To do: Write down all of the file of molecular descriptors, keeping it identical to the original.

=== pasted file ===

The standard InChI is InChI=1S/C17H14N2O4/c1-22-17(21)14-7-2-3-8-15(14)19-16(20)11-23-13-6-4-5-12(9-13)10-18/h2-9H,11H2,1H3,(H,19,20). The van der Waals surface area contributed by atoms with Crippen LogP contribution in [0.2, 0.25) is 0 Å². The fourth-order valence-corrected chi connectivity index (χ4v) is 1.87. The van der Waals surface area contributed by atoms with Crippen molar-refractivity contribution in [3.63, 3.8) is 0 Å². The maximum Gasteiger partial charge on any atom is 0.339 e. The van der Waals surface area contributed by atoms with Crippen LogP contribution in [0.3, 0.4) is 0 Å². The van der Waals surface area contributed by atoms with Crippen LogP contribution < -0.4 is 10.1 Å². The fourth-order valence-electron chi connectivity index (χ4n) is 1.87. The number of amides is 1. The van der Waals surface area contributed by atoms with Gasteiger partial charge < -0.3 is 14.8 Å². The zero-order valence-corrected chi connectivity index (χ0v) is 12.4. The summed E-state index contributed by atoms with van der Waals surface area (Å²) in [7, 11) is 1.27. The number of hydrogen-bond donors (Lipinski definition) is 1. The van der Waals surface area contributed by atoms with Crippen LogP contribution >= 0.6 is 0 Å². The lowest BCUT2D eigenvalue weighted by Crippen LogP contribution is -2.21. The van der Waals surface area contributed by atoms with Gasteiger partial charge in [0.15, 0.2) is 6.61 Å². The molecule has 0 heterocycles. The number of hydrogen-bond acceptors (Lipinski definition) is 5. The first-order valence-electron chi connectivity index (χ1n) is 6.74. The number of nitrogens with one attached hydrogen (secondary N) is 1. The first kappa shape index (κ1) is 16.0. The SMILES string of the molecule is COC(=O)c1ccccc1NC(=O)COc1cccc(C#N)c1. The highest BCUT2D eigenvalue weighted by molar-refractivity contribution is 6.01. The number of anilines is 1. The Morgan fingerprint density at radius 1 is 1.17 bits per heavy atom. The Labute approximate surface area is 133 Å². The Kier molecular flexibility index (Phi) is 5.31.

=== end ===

The standard InChI is InChI=1S/C17H14N2O4/c1-22-17(21)14-7-2-3-8-15(14)19-16(20)11-23-13-6-4-5-12(9-13)10-18/h2-9H,11H2,1H3,(H,19,20). The van der Waals surface area contributed by atoms with Crippen LogP contribution in [0.2, 0.25) is 0 Å². The fourth-order valence-corrected chi connectivity index (χ4v) is 1.87. The van der Waals surface area contributed by atoms with Crippen molar-refractivity contribution in [3.63, 3.8) is 0 Å². The maximum Gasteiger partial charge on any atom is 0.339 e. The van der Waals surface area contributed by atoms with Crippen LogP contribution in [0.3, 0.4) is 0 Å². The van der Waals surface area contributed by atoms with Crippen LogP contribution < -0.4 is 10.1 Å². The fourth-order valence-electron chi connectivity index (χ4n) is 1.87. The number of amides is 1. The van der Waals surface area contributed by atoms with Gasteiger partial charge < -0.3 is 14.8 Å². The zero-order valence-corrected chi connectivity index (χ0v) is 12.4. The summed E-state index contributed by atoms with van der Waals surface area (Å²) in [7, 11) is 1.27. The number of hydrogen-bond donors (Lipinski definition) is 1. The van der Waals surface area contributed by atoms with Crippen LogP contribution >= 0.6 is 0 Å². The lowest BCUT2D eigenvalue weighted by Crippen LogP contribution is -2.21. The van der Waals surface area contributed by atoms with Gasteiger partial charge in [0.15, 0.2) is 6.61 Å². The molecule has 0 heterocycles. The number of hydrogen-bond acceptors (Lipinski definition) is 5. The first-order valence-electron chi connectivity index (χ1n) is 6.74. The number of nitrogens with one attached hydrogen (secondary N) is 1. The first kappa shape index (κ1) is 16.0. The SMILES string of the molecule is COC(=O)c1ccccc1NC(=O)COc1cccc(C#N)c1. The highest BCUT2D eigenvalue weighted by molar-refractivity contribution is 6.01. The number of anilines is 1. The Morgan fingerprint density at radius 1 is 1.17 bits per heavy atom. The Labute approximate surface area is 133 Å². The Kier molecular flexibility index (Phi) is 5.31.